Tag: secured credit cards

How to Build Credit from Scratch

When you’re faced with the situation of having no credit, you might be surprised at how creditors treat you. It can often feel like you’ve been lumped into the same group as people with bad credit. This is because creditors use your past credit history to determine whether you are or will be a responsible borrower. If you have no past history, there’s no pattern to establish your credit worthiness.
This wouldn’t be a significant issue if it weren’t for the fact that credit has become such an integral part of our society. Employers use it when looking for potential hires, auto insurance companies use it to determine rates, not to mention the savings a high credit score can bring you in interest rates alone. The problem is that you need credit in order to have credit. Luckily, there are a few steps you can take to get you on the right track towards building credit and achieving a high credit score.
Get a secured credit card.
Secured credit cards work the same way as regular credit cards, except they require a deposit. The amount you are allowed to borrow usually reflects the exact amount of the deposit you paid or a percentage of that deposit. One common misconception regarding secured cards, however, is that they work like debit cards. This is not true. The creditor only uses your deposit as a guarantee in the event of non-payment. When you make a charge on your card, you need to pay that amount back just like a normal credit card. The payment will not be taken out of your deposit. There are a number of secured credit cards to choose from.
Only charge what you KNOW you can pay off in FULL each month.
Now that you have a card, you need to show that you are a responsible borrower. To do this, you need to make sure that you only charge what you absolutely know you can pay off each month. If you pay off your balance in full each month, you’ll avoid interest rates.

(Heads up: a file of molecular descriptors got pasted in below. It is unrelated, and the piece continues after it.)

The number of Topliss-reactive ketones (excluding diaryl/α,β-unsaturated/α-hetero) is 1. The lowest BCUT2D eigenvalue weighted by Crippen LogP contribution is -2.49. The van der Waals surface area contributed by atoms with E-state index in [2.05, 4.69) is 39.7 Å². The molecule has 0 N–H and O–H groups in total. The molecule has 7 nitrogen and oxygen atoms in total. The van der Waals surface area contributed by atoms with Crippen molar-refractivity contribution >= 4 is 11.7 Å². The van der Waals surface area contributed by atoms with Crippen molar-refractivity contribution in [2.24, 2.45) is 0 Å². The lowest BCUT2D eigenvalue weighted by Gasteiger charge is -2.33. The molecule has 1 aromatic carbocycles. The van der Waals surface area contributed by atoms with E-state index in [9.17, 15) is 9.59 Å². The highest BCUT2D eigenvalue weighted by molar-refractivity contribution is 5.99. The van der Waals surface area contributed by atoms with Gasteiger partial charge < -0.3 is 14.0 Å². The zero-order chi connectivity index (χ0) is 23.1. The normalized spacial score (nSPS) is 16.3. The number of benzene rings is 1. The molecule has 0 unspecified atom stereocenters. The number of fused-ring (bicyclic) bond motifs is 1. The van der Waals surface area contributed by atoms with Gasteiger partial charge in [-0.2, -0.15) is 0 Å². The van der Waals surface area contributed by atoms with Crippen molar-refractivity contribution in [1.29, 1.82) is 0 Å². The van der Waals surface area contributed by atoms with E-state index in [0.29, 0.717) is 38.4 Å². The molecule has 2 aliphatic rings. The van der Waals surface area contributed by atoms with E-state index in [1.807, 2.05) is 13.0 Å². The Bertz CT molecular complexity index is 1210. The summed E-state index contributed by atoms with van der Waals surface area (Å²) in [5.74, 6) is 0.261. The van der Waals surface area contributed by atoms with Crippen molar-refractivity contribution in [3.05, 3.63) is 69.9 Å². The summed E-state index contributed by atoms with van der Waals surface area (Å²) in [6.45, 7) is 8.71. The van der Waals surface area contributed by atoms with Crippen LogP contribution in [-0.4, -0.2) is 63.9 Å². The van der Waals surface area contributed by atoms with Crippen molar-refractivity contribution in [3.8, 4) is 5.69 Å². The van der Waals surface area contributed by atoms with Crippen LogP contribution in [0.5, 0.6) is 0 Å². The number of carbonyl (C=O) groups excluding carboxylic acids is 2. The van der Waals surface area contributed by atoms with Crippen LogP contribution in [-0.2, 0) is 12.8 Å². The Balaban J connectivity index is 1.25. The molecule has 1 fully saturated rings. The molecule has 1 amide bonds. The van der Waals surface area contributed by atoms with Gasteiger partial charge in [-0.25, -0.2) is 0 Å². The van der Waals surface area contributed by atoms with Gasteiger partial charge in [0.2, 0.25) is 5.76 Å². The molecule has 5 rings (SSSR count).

As much as the temptation exists to spend your newfound access to money on something splurge-worthy, the best use for your credit card money is to pay something you’ve already budgeted for each month. Some ideas include gym memberships, subscription services and other routine purchases.
Keep your balance under 30%.
A very little known fact is what we like to call the 30% rule or your utilization rate. When your overall balance goes over 30% of your credit limit, your credit score is negatively affected. That means if your credit limit is $500, your balance should never go over $150. In fact, it’s wise to keep it even lower because many credit card companies actual report lower credit limits than what you actually have, therefore increasing your percentage.
Pay your bills on time, EVERY month.
There’s no need to fall into the trap of creating more debt. To avoid unnecessary interest rates and dips in your credit report, make sure you pay your bills on time every single month. To make sure you’re covered, we recommend setting up automated payments. That way no matter what is going on in your life, your credit score isn’t going to suffer from forgetfulness.
Monitor your credit report.
The point of building your credit is to get a high score, so it makes sense to keep an eye on that statistic. 80% of all credit reports have errors, making it even more crucial to stay on top of things. Don’t fall victim to the free credit report sites either. When you need to get your credit report, make sure it’s giving you your FICO score.
Apply for an unsecured card after about a year.
Once you’ve had a good amount of time with good credit payment history you should be eligible to receive an unsecured credit card. Call your creditor to see if you qualify for a move from an unsecured account to a secured account. Unsecured cards carry many benefits such as higher limits and reward perks. Just keep in mind the same tips when using your credit card.
Building credit can be a slow process that requires a lot of patience. However, like most things, it will be worth the wait whenever you need to make a large purchase or an emergency situation arises.

Bad Credit: Improving Your Credit Score Through Secured Credit Cards

For many people who’ve experienced financial issue getting credit in order to build your credit back up can become a huge issue. If you’re in this situation, don’t worry, there are still a few good options for you. One of these options that we recommend for fixing your bad credit is opening up secured credit card accounts.
What exactly is a secured credit card? A secured credit card is just like a regular credit card, but with one major difference. Your credit limit is secured with a cash deposit that the company will use if you default on your payments. It is important to understand that having a secured credit card does not mean you don’t have to pay your bill every month. These are not pre-paid debit cards where you spend the money that is in the account. They act exactly like regular credit cards where you are charged interest on your balance and late fees if you don’t make your payments every month!